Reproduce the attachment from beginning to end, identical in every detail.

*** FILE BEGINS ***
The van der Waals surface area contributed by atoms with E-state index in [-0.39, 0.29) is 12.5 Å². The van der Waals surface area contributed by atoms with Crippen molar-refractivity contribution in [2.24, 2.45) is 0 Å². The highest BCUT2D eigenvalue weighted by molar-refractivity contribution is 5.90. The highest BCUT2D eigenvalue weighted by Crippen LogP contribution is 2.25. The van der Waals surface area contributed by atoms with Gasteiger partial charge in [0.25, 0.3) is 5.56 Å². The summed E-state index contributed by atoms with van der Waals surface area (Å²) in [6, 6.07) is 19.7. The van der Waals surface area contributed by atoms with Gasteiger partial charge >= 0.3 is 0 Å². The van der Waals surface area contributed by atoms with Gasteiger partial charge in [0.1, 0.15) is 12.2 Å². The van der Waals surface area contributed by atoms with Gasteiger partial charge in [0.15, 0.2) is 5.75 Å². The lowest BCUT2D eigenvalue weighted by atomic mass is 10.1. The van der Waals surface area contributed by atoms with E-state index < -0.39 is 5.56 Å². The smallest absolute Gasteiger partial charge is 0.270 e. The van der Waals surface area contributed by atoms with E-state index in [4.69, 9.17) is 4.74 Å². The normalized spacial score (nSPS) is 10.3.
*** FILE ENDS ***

The van der Waals surface area contributed by atoms with E-state index in [-0.39, 0.29) is 12.5 Å². The van der Waals surface area contributed by atoms with Crippen molar-refractivity contribution in [2.24, 2.45) is 0 Å². The highest BCUT2D eigenvalue weighted by molar-refractivity contribution is 5.90. The highest BCUT2D eigenvalue weighted by Crippen LogP contribution is 2.25. The van der Waals surface area contributed by atoms with Gasteiger partial charge in [0.25, 0.3) is 5.56 Å². The summed E-state index contributed by atoms with van der Waals surface area (Å²) in [6, 6.07) is 19.7. The van der Waals surface area contributed by atoms with Gasteiger partial charge >= 0.3 is 0 Å². The van der Waals surface area contributed by atoms with Gasteiger partial charge in [0.1, 0.15) is 12.2 Å². The van der Waals surface area contributed by atoms with Gasteiger partial charge in [0.15, 0.2) is 5.75 Å². The lowest BCUT2D eigenvalue weighted by atomic mass is 10.1. The van der Waals surface area contributed by atoms with E-state index < -0.39 is 5.56 Å². The smallest absolute Gasteiger partial charge is 0.270 e. The van der Waals surface area contributed by atoms with E-state index in [4.69, 9.17) is 4.74 Å². The normalized spacial score (nSPS) is 10.3.